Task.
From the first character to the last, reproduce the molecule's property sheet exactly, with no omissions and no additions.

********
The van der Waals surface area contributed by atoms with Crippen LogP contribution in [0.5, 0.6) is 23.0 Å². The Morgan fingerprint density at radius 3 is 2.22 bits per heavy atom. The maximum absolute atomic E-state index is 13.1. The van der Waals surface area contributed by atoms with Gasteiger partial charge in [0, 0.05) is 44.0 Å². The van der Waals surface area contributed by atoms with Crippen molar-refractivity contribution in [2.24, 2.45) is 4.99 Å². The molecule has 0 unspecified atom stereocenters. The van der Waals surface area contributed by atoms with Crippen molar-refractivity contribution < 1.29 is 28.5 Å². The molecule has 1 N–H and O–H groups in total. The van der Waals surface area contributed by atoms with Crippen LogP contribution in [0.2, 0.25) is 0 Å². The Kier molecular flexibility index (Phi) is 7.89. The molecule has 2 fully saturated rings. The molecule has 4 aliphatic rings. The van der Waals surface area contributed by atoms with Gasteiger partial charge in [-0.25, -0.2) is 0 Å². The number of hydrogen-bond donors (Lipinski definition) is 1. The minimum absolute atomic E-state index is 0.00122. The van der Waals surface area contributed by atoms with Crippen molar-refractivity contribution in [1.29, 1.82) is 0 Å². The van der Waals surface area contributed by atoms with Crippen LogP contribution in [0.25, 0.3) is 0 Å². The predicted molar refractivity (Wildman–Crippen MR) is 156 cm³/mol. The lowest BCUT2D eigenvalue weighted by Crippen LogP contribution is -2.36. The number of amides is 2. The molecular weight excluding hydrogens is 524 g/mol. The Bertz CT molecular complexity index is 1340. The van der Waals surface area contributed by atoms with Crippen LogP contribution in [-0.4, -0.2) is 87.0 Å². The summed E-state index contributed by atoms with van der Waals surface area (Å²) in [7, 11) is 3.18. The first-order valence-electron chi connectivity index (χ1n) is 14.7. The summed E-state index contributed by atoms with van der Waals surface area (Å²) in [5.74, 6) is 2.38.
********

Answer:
The van der Waals surface area contributed by atoms with Crippen LogP contribution in [0.5, 0.6) is 23.0 Å². The Morgan fingerprint density at radius 3 is 2.22 bits per heavy atom. The maximum absolute atomic E-state index is 13.1. The van der Waals surface area contributed by atoms with Gasteiger partial charge in [0, 0.05) is 44.0 Å². The van der Waals surface area contributed by atoms with Crippen molar-refractivity contribution in [2.24, 2.45) is 4.99 Å². The molecule has 0 unspecified atom stereocenters. The van der Waals surface area contributed by atoms with Crippen molar-refractivity contribution < 1.29 is 28.5 Å². The molecule has 1 N–H and O–H groups in total. The van der Waals surface area contributed by atoms with Crippen LogP contribution in [0.2, 0.25) is 0 Å². The Kier molecular flexibility index (Phi) is 7.89. The molecule has 2 fully saturated rings. The molecule has 4 aliphatic rings. The van der Waals surface area contributed by atoms with Gasteiger partial charge in [-0.25, -0.2) is 0 Å². The number of hydrogen-bond donors (Lipinski definition) is 1. The minimum absolute atomic E-state index is 0.00122. The van der Waals surface area contributed by atoms with Crippen molar-refractivity contribution in [1.29, 1.82) is 0 Å². The van der Waals surface area contributed by atoms with Crippen LogP contribution in [0.25, 0.3) is 0 Å². The predicted molar refractivity (Wildman–Crippen MR) is 156 cm³/mol. The lowest BCUT2D eigenvalue weighted by Crippen LogP contribution is -2.36. The number of amides is 2. The molecular weight excluding hydrogens is 524 g/mol. The Bertz CT molecular complexity index is 1340. The van der Waals surface area contributed by atoms with Crippen LogP contribution in [-0.4, -0.2) is 87.0 Å². The summed E-state index contributed by atoms with van der Waals surface area (Å²) in [7, 11) is 3.18. The first-order valence-electron chi connectivity index (χ1n) is 14.7. The summed E-state index contributed by atoms with van der Waals surface area (Å²) in [5.74, 6) is 2.38.